XM Institute has been tracking the sentiment of U.S. consumers as part of our ongoing consumer studies for more than a decade. To understand the overall quality of life of the U.S. population, we created the well-being index (WBi), which is the average of three measurements representing the percentage of American adults (18 and older) who agree with these statements:
- I am typically happy
- I am healthy
- I am financially secure
Last year, in our analysis of the well-being disparity between ethnicities, we found that African Americans had the lowest well-being index score and saw the most dramatic decline in well-being between 2019 and 2020. Asian and Hispanic well-being scores also dipped, while Caucasians’ well-being rose slightly. When examining our Q3 2021 data, we found that:
- Well-being improved for most segments… Overall well-being rose four percentage-points for African Americans after its fall in 2020 and rose five percentage-points among Asian Americans.
- …except for Hispanics. In 2021, overall well-being dropped another point from 2020 for Hispanics, bringing their WBi to a score of 58% – the same as African Americans.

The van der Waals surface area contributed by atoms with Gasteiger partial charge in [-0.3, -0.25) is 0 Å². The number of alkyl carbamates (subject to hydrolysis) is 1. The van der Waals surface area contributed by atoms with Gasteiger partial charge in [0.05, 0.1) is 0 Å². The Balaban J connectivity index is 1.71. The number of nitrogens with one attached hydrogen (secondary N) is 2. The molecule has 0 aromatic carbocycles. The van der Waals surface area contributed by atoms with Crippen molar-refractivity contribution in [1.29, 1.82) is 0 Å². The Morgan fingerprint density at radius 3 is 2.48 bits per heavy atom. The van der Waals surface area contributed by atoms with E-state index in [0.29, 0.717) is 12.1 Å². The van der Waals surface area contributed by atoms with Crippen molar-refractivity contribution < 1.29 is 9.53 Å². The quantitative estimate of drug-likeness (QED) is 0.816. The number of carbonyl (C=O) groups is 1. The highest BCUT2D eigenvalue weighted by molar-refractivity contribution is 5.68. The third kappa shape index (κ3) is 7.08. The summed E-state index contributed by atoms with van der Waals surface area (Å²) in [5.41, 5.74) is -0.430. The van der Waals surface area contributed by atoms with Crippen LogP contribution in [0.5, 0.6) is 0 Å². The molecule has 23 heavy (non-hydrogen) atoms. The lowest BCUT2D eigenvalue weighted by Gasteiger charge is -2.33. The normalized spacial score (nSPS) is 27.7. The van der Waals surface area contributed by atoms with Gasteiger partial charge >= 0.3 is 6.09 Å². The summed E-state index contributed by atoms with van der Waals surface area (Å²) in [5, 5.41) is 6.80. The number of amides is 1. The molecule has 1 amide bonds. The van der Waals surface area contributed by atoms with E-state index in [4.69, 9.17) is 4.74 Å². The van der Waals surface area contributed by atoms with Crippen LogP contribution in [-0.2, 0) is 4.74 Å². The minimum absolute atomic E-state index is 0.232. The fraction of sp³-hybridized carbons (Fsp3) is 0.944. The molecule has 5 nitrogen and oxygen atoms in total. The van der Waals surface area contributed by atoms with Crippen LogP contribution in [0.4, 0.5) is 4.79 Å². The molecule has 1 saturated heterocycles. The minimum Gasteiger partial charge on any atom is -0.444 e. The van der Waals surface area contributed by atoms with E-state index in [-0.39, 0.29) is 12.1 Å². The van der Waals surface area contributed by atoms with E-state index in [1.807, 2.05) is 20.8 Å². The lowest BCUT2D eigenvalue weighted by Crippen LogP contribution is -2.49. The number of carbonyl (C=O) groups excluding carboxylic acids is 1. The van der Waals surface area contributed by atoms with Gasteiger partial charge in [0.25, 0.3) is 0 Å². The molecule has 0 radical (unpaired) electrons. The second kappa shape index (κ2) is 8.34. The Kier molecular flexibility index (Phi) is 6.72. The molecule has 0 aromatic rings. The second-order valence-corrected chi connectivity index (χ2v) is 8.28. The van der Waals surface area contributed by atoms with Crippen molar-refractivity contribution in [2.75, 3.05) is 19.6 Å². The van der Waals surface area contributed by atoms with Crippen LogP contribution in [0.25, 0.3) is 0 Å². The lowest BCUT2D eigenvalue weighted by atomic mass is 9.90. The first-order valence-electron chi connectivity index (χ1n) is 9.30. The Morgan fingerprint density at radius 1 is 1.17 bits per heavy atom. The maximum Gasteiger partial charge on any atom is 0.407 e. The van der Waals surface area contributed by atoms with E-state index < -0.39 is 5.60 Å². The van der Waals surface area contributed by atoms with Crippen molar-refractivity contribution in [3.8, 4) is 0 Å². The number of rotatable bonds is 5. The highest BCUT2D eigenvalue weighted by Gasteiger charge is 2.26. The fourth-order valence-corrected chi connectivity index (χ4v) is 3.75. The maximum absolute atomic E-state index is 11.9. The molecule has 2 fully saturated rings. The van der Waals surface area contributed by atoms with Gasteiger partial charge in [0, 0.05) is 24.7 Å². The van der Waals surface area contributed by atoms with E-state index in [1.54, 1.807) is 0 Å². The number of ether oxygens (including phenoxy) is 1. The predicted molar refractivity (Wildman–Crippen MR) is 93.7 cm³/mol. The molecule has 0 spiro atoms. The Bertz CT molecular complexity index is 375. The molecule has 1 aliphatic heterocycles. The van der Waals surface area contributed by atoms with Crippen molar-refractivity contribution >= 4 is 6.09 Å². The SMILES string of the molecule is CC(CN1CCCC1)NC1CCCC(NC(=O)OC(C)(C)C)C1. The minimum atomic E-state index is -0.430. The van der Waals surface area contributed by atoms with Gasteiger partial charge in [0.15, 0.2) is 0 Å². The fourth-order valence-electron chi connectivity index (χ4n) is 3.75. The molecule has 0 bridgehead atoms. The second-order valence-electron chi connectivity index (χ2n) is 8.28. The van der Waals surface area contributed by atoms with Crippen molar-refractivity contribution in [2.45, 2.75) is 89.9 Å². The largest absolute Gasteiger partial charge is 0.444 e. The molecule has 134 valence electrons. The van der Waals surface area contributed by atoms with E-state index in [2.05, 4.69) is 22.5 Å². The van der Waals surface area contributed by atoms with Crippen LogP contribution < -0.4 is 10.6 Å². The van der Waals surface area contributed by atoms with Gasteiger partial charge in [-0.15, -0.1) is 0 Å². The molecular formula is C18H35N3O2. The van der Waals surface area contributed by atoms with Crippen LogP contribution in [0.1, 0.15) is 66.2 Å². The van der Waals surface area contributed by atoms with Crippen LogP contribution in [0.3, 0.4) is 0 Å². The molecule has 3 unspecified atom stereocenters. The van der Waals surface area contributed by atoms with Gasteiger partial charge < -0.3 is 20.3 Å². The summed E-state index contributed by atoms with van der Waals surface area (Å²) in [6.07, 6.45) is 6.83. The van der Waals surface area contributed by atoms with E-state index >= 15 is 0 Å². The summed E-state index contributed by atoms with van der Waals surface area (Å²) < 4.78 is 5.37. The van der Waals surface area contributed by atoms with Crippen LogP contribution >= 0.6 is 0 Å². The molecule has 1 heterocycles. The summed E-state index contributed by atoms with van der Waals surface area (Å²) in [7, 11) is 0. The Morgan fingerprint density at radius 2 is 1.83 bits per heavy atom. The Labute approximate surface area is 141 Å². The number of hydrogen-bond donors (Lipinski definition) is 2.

- Financial security continues to be the largest gap between groups. Fifty-four percent of Caucasians report they are financially secure, which is 12 points higher than African Americans – the same size gap as in 2020.
- The health component saw the greatest increase. While scores for happiness and financial security did tick up from 2020 to 2021, these were smaller than the gains in feeling healthy; both African Americans and Asians saw an eight-point gain in the health component year-over-year.
This data comes from XM Institute’s U.S. consumer studies, and results are analyzed based on self-described ethnicity. We set sample quotas to be demographically representative to the U.S. population for gender, age, income, and region, in addition to ethnicity. The 2021 data comes from 9,055 respondents in our XM Institute Q3 2021 U.S. Consumer Study.
The bottom line: Well-being continues to be unevenly distributed across the U.S. population.
Bruce Temkin, XMP, CCXP, is the Head of Qualtrics XM Institute
Talia Quaadgras is a Senior Research Associate with Qualtrics XM Institute